logo Reduce Palette Colours

The Reduce Palette Colours function is available on the Image menu.

Reduce Palette Colours dialog

There are a few reasons for which this option is useful...

  1. If your image is very large it may exceed the amount of memory in your PC during processing. The image may have been scanned as full colour 24 or 32 bit depth, in which case 3 bytes are used for every pixel. For example, if your image is 20000 pixels wide by 10000 pixels high, then you need 600 Mb of memory just to load the image. However, if the image is reduced to 256 colours (8 bit depth) then only 1 byte is required per pixel. So the same dimension image would required only 200 Mb of memory to load. If reduced to 16 colours (4 bit depth) the same image would need only 100 Mb of memory. And if reduced to 2 colours (1 bit depth) that image would required only 25 Mb of memory to load.

  2. Often the image will have many more distinct colours than are actually needed. For example, you may have a drawing which contains items in only 6 different colours, but it was scanned in 256 colour mode, and therefore contains 256 subtle shades of your 6 colours. In some cases it is undesirable to have these small variations of the pixel colours, and what you actually want is for each item to be a uniform colour. This can aid other processing functions like colour thresholding.

  3. You want to make a pop art picture from a photo. (This has nothing to do with raster to vector conversion, but it's a nice effect. Simply load a photo and convert to about 30 colours!)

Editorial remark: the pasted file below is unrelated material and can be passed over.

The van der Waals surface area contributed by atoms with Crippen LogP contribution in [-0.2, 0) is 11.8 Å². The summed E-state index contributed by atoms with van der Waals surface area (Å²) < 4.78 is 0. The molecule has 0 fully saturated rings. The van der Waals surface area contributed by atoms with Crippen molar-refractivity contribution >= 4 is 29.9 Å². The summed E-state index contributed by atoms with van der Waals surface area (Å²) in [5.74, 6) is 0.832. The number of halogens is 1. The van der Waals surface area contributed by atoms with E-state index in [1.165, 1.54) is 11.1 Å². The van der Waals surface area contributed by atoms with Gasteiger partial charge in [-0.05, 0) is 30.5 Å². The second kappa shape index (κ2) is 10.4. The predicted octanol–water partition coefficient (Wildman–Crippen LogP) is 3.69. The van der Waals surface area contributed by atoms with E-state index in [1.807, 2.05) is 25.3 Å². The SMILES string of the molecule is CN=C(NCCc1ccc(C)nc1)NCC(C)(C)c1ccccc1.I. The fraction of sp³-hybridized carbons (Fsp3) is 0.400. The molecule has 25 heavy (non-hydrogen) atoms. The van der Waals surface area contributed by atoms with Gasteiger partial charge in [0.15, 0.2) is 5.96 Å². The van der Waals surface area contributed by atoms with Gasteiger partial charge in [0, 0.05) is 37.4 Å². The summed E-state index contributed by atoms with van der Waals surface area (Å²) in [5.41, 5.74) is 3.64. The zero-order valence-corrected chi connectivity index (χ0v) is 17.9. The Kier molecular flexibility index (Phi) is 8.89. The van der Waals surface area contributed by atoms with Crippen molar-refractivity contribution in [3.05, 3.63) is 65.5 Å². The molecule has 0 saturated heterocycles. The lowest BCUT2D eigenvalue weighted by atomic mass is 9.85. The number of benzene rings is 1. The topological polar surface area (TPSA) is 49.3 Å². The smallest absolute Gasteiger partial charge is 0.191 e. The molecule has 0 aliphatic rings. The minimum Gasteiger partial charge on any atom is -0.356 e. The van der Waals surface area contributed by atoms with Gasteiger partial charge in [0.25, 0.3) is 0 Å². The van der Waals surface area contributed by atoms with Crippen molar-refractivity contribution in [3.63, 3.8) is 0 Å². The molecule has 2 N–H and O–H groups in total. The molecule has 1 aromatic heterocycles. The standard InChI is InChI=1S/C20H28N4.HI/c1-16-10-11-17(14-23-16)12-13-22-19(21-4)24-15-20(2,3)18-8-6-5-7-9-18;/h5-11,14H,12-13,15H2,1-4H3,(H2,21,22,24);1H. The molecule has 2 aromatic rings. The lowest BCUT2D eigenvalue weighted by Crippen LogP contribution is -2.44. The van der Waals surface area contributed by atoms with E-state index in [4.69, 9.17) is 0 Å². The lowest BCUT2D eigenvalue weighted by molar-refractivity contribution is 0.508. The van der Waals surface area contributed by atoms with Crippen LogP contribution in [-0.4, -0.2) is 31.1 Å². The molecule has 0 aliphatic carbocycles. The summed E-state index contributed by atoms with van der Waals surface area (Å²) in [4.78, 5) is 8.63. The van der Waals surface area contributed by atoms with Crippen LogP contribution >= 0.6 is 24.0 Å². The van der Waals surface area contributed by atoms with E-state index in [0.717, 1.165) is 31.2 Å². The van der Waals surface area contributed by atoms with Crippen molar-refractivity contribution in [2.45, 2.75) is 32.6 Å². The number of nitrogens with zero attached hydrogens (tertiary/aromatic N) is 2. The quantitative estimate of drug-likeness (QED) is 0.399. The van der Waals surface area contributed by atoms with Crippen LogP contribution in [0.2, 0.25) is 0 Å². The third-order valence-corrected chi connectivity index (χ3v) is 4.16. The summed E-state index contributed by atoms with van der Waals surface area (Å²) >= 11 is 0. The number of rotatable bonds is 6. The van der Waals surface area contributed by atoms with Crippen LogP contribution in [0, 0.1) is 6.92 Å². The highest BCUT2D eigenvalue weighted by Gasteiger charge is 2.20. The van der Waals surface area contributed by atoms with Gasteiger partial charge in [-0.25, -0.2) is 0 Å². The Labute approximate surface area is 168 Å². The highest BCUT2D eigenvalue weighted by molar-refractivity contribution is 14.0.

On the left side of this dialog, is the information about your image before processing. It shows the colour bit depth (number of bits per pixel) and the amount of RAM that is required to hold the image in memory.

On the right side of the dialog are the choices for reducing the number of colours. You can pick one of the standard colour depths (1 bit, 4 bit or 8 bit), or you can enter any number of required colours in the box at the bottom. In each case the amount of memory that would be required for the choice is shown.

When you press the OK button WinTopo Pro will examine the colours of every pixel on the image and compile a palette comprising only the number of colours which you have specified. These colours are optimally chosen for the image. Then each pixel as assigned one of these colours to match as closely as possible its original colour.

There is no preview for this option because the result is different when applied to only a small part of the image - the final palette can only be chosen by examining every pixel on the image. Remember, you can use the Undo function to re-try the option with a different choice.

Increasing Image Colours

This facility can also be used to increase the colour palette size (and the image bit depth), although you won't see any visible difference.

This can be useful for converting from a paletted (less than 24 bit depth) to a full colour (24 bit depth) image. You may need to do this so that you can use the Image Resize facility. To achieve this simply enter a value greater then 256 for the number of colours.

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